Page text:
After the market closed today, Berkshire Hathaway released its earnings for the quarter ending September 30, 2015 (Form 10-Q).
The highlights were:
(1) Net earnings increased by 104% compared to the third quarter of 2014, primarily as a result of a large one-time gain resulting from its stake in Kraft Heinz.
(2) Operating earnings declined by 3.7%.
(3) Income from its insurance operations declined by 34%, in large part due to a sharp decline in premiums and earnings at the Berkshire Hathaway Reinsurance Group.
(4) Operating earnings from non-insurance businesses increased by 5%. This included gains of 12% from BNSF railroad, and 13% from its energy operations, but a 4% decline in manufacturing, services, and retailing.
(5) Book value per Class A share equaled $151,083, an increase of 0.9% from June 30, 2014.
(6) At Berkshire’s closing price of $203,100 on November 6, it is currently trading at 1.34 times book value. Warren Buffett has stated that he would buy back shares when Berkshire traded below 1.2 times book value.
(7) Berkshire had $66 billion of cash on its balance sheet as of September 30. Warren Buffett has mentioned that he intends to have at least $20 billion of cash as a margin for safety. Part of the remaining $46 billion has been earmarked for Berkshire’s planned acquisition of Precision Castparts which should close in early 2016.
(8) Berkshire has “no intention of disposing of our investment in IBM common stock”, even though it has unrealized losses in its investment of approximately $2 billion.
(9) There was an additional investment of about $3 billion in equity securities (“Commercial, industrial and other”) during the third quarter. (Approximately $500 million was invested in Phillips 66 during the quarter.)
(10) Berkshire’s Class B shares traded lower by 0.7% in after hours trading.
I am quoted in TheStreet about Berkshire’s forthcoming earnings (November 5, 2015) as follows:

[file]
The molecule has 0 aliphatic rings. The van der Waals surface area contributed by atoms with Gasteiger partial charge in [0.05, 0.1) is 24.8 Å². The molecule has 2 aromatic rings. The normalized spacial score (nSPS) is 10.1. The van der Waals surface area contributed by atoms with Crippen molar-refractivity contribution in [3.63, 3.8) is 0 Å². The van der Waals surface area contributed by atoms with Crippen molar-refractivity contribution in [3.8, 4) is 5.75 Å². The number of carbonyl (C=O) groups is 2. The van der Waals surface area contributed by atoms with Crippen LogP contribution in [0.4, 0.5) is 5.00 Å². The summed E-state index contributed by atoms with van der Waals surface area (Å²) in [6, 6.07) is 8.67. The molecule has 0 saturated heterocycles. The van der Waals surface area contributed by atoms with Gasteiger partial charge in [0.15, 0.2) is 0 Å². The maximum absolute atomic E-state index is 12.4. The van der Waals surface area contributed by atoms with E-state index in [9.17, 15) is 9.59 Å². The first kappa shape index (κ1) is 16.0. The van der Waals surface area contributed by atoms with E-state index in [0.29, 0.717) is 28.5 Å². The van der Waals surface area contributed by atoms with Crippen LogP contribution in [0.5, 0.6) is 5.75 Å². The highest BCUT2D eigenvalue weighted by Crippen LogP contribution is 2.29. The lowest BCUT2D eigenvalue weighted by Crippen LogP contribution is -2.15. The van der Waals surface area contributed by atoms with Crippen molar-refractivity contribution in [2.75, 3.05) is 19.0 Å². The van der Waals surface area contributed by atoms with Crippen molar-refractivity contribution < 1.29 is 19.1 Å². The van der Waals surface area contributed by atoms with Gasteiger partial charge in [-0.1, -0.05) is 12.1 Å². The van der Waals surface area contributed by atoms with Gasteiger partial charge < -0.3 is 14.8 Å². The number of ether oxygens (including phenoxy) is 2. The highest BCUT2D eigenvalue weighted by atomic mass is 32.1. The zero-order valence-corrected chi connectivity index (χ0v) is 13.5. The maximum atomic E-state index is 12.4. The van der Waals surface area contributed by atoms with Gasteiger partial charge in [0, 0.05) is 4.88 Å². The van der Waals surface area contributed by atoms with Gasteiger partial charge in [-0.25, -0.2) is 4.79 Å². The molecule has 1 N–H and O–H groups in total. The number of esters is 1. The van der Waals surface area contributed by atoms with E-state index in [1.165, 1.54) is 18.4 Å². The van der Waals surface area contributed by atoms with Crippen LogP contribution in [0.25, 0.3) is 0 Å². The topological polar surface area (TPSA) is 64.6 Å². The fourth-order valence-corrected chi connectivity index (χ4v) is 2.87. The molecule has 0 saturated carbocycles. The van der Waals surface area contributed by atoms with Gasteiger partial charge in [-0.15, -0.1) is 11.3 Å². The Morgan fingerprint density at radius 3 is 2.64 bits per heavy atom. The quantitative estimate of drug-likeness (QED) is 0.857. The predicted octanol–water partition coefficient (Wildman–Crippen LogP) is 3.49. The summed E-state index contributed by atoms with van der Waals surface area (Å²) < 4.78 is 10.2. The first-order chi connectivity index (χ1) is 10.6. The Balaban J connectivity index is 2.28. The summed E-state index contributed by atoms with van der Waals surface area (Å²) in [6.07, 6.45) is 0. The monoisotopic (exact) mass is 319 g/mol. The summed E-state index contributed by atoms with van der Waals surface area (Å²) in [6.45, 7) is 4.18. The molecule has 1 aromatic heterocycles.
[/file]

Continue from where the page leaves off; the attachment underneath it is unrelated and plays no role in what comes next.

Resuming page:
“The bottom line may look very good, but this is a one-time event,” said David Kass, a professor of finance at the Robert H. Smith School of Business at the University of Maryland and author of a blog dedicated to Berkshire Hathaway. “It’s certainly a real number, a real profit that’s being earned by Berkshire, and so it will make their earnings report look good. But I think the concern that many analysts might have, they will be focusing on continuing earnings, the operating earnings, what has occurred in the last quarter, and what’s likely to occur in subsequent quarters in the near future.”…
“He always puts a lot of weight on book value, which will depend heavily on the value of the stocks in his portfolio,” said Kass.
“As of the end of the second quarter, Berkshire Hathaway’s book value was $149,735. Kass said he doubts it would be moving very far from that number in the third quarter.”…
“As Berkshire has acquired large companies rather than pieces of companies as stocks in their portfolio, book value has become a smaller percentage of intrinsic value and therefore a less accurate estimate of the value of the firm,” Kass said.”…
“That doesn’t mean book value can be discounted completely, especially as it has also been established as a basis for determining repurchases. Berkshire’s board has approved a plan in place since 2012 to buy back its shares when they trade at a less than 20% premium to book value. “It sends a message to investors,” Kass said. “It results in basically creating a floor for the stock.”